Some people are born snarky, some become snarky, and some have snarkiness thrust upon them. Judging from this book, Maher—host of HBO’s Real Time program and author of The New New Rules and When You Ride Alone, You Ride With bin Laden—is all three. As a comedian, he has a great deal of leeway to make fun of people in politics, and he often delivers hilarious swipes with a deadpan face. The author describes himself as a traditional liberal, with a disdain for Republicans (especially the MAGA variety) and a belief in free speech and personal freedom. He claims that he has stayed much the same for more than 20 years, while the left, he argues, has marched toward intolerance. He sees an addiction to extremism on both sides of the aisle, which fosters the belief that anyone who disagrees with you must be an enemy to be destroyed. However, Maher has always displayed his own streaks of extremism, and his scorched-earth takedowns eventually become problematic. The author has something nasty to say about everyone, it seems, and the sarcastic tone starts after more than 300 pages. As has been the case throughout his career, Maher is best taken in small doses. The book is worth reading for the author’s often spot-on skewering of inept politicians and celebrities, but it might be advisable to occasionally dip into it rather than read the whole thing in one sitting. Some parts of the text are hilarious, but others are merely insulting. Maher is undeniably talented, but some restraint would have produced a better book.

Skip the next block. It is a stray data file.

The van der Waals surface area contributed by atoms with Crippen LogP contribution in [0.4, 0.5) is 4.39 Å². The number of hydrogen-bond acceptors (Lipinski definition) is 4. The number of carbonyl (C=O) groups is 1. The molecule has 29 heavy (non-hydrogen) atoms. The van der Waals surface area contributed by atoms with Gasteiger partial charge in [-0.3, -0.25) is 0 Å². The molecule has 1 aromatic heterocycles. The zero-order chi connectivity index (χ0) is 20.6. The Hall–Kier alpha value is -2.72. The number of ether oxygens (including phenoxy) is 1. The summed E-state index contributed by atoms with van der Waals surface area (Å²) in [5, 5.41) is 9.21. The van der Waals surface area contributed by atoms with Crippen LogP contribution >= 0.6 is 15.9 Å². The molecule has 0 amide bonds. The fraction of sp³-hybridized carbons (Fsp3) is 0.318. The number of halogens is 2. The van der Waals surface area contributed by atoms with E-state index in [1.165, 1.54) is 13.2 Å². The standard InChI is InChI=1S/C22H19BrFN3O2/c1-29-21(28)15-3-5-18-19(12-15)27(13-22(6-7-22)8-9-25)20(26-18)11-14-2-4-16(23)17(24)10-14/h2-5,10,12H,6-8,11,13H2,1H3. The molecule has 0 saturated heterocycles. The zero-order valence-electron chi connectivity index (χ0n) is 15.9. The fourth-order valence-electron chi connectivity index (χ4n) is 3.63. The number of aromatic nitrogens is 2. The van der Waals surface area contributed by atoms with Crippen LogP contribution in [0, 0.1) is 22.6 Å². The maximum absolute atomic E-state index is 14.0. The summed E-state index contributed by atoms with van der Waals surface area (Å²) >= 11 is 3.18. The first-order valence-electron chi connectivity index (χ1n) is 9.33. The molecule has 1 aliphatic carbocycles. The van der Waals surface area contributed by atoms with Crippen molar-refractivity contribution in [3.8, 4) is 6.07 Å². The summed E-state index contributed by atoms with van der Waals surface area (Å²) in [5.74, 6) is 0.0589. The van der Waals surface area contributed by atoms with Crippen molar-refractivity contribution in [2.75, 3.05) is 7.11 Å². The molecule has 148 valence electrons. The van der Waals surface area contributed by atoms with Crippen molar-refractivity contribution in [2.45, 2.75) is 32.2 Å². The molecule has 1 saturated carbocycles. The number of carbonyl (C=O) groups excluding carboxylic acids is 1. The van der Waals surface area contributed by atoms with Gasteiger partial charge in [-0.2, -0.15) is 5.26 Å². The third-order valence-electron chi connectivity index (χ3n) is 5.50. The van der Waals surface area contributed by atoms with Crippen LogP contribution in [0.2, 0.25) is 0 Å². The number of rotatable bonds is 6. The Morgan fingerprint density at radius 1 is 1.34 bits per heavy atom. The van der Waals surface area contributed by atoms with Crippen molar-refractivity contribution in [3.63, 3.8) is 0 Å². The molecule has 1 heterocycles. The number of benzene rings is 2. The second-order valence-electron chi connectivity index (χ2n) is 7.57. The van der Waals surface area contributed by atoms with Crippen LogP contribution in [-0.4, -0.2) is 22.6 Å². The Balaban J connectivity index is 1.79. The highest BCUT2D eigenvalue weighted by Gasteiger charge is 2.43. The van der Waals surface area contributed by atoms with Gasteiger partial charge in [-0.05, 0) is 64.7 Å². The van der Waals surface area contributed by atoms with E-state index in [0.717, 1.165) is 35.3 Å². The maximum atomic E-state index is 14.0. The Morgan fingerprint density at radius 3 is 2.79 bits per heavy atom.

Maher calls out idiocy wherever he sees it, with a comedic delivery that veers between a stiletto and a sledgehammer.

Pub Date: May 21, 2024

ISBN: 9781668051351

Page Count: 384

Publisher: Simon & Schuster

Review Posted Online: March 5, 2024

Kirkus Reviews Issue: April 1, 2024

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BEYOND THE GENDER BINARY

From the Pocket Change Collective series

A fierce, penetrating, and empowering call for change.

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Artist and activist Vaid-Menon demonstrates how the normativity of the gender binary represses creativity and inflicts physical and emotional violence.

The author, whose parents emigrated from India, writes about how enforcement of the gender binary begins before birth and affects people in all stages of life, with people of color being especially vulnerable due to Western conceptions of gender as binary. Gender assignments create a narrative for how a person should behave, what they are allowed to like or wear, and how they express themself. Punishment of nonconformity leads to an inseparable link between gender and shame. Vaid-Menon challenges familiar arguments against gender nonconformity, breaking them down into four categories—dismissal, inconvenience, biology, and the slippery slope (fear of the consequences of acceptance). Headers in bold font create an accessible navigation experience from one analysis to the next. The prose maintains a conversational tone that feels as intimate and vulnerable as talking with a best friend. At the same time, the author's turns of phrase in moments of deep insight ring with precision and poetry. In one reflection, they write, “the most lethal part of the human body is not the fist; it is the eye. What people see and how people see it has everything to do with power.” While this short essay speaks honestly of pain and injustice, it concludes with encouragement and an invitation into a future that celebrates transformation.

A fierce, penetrating, and empowering call for change. (writing prompt) (Nonfiction. 14-adult)

Pub Date: June 2, 2020

ISBN: 978-0-593-09465-5

Page Count: 64

Publisher: Penguin Workshop

Review Posted Online: March 14, 2020

Kirkus Reviews Issue: April 1, 2020